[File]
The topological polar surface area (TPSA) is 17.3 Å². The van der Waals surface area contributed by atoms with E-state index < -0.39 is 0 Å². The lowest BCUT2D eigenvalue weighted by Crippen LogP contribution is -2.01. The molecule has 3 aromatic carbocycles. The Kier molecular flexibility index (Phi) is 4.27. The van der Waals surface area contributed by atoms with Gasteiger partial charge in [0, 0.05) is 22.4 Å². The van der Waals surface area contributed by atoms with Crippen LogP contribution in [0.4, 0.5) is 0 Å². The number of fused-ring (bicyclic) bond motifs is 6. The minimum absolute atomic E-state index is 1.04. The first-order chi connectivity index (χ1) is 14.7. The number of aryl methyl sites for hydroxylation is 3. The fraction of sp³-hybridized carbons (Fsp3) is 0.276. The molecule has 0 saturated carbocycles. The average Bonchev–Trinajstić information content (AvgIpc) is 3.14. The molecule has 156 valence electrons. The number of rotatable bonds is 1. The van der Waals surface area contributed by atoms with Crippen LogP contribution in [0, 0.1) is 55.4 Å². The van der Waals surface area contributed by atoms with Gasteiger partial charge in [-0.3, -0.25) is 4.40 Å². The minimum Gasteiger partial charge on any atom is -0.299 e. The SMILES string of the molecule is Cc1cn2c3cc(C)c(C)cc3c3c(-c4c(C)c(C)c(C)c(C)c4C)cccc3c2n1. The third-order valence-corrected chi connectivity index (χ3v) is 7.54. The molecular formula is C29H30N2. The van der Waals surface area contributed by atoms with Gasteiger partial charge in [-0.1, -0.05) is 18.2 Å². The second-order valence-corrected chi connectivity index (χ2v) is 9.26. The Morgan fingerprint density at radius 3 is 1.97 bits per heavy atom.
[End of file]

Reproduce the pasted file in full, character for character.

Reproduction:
The topological polar surface area (TPSA) is 17.3 Å². The van der Waals surface area contributed by atoms with E-state index < -0.39 is 0 Å². The lowest BCUT2D eigenvalue weighted by Crippen LogP contribution is -2.01. The molecule has 3 aromatic carbocycles. The Kier molecular flexibility index (Phi) is 4.27. The van der Waals surface area contributed by atoms with Gasteiger partial charge in [0, 0.05) is 22.4 Å². The van der Waals surface area contributed by atoms with Crippen LogP contribution in [0.4, 0.5) is 0 Å². The number of fused-ring (bicyclic) bond motifs is 6. The minimum absolute atomic E-state index is 1.04. The first-order chi connectivity index (χ1) is 14.7. The number of aryl methyl sites for hydroxylation is 3. The fraction of sp³-hybridized carbons (Fsp3) is 0.276. The molecule has 0 saturated carbocycles. The average Bonchev–Trinajstić information content (AvgIpc) is 3.14. The molecule has 156 valence electrons. The number of rotatable bonds is 1. The van der Waals surface area contributed by atoms with Crippen LogP contribution in [0, 0.1) is 55.4 Å². The van der Waals surface area contributed by atoms with Gasteiger partial charge in [-0.3, -0.25) is 4.40 Å². The minimum Gasteiger partial charge on any atom is -0.299 e. The SMILES string of the molecule is Cc1cn2c3cc(C)c(C)cc3c3c(-c4c(C)c(C)c(C)c(C)c4C)cccc3c2n1. The third-order valence-corrected chi connectivity index (χ3v) is 7.54. The molecular formula is C29H30N2. The van der Waals surface area contributed by atoms with Gasteiger partial charge in [-0.1, -0.05) is 18.2 Å². The second-order valence-corrected chi connectivity index (χ2v) is 9.26. The Morgan fingerprint density at radius 3 is 1.97 bits per heavy atom.